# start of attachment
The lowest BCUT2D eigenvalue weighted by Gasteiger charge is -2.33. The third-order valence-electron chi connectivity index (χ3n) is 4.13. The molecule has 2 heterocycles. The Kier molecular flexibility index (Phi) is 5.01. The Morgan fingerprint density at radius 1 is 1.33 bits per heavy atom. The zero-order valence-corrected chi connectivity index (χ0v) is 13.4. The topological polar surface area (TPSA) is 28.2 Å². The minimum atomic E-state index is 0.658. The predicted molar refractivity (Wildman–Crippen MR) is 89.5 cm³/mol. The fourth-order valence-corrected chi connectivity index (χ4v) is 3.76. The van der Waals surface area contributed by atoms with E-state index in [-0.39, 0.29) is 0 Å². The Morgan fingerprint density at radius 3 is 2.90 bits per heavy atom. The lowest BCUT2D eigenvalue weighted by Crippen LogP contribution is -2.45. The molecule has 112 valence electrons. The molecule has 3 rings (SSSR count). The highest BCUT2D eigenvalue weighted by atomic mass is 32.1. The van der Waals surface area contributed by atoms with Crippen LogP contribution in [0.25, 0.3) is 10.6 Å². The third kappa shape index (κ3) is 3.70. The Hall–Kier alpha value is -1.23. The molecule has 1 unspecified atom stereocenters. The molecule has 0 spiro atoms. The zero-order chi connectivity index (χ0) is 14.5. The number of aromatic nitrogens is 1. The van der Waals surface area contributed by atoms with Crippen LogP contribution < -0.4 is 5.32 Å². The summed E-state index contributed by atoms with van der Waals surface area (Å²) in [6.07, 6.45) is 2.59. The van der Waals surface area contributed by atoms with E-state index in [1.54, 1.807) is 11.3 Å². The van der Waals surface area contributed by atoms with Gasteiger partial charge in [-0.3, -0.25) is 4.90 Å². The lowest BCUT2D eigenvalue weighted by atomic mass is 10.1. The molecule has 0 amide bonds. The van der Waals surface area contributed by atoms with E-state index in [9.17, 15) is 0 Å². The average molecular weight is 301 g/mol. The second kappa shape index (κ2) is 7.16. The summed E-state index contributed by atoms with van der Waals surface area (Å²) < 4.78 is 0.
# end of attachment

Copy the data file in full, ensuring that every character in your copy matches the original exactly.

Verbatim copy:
The lowest BCUT2D eigenvalue weighted by Gasteiger charge is -2.33. The third-order valence-electron chi connectivity index (χ3n) is 4.13. The molecule has 2 heterocycles. The Kier molecular flexibility index (Phi) is 5.01. The Morgan fingerprint density at radius 1 is 1.33 bits per heavy atom. The zero-order valence-corrected chi connectivity index (χ0v) is 13.4. The topological polar surface area (TPSA) is 28.2 Å². The minimum atomic E-state index is 0.658. The predicted molar refractivity (Wildman–Crippen MR) is 89.5 cm³/mol. The fourth-order valence-corrected chi connectivity index (χ4v) is 3.76. The van der Waals surface area contributed by atoms with E-state index in [-0.39, 0.29) is 0 Å². The Morgan fingerprint density at radius 3 is 2.90 bits per heavy atom. The lowest BCUT2D eigenvalue weighted by Crippen LogP contribution is -2.45. The molecule has 112 valence electrons. The molecule has 3 rings (SSSR count). The highest BCUT2D eigenvalue weighted by atomic mass is 32.1. The van der Waals surface area contributed by atoms with Crippen LogP contribution in [0.25, 0.3) is 10.6 Å². The third kappa shape index (κ3) is 3.70. The Hall–Kier alpha value is -1.23. The molecule has 1 unspecified atom stereocenters. The molecule has 0 spiro atoms. The zero-order chi connectivity index (χ0) is 14.5. The number of aromatic nitrogens is 1. The van der Waals surface area contributed by atoms with Crippen LogP contribution < -0.4 is 5.32 Å². The summed E-state index contributed by atoms with van der Waals surface area (Å²) in [6.07, 6.45) is 2.59. The van der Waals surface area contributed by atoms with E-state index in [1.54, 1.807) is 11.3 Å². The van der Waals surface area contributed by atoms with Gasteiger partial charge in [-0.3, -0.25) is 4.90 Å². The lowest BCUT2D eigenvalue weighted by atomic mass is 10.1. The molecule has 0 amide bonds. The van der Waals surface area contributed by atoms with E-state index in [9.17, 15) is 0 Å². The average molecular weight is 301 g/mol. The second kappa shape index (κ2) is 7.16. The summed E-state index contributed by atoms with van der Waals surface area (Å²) < 4.78 is 0.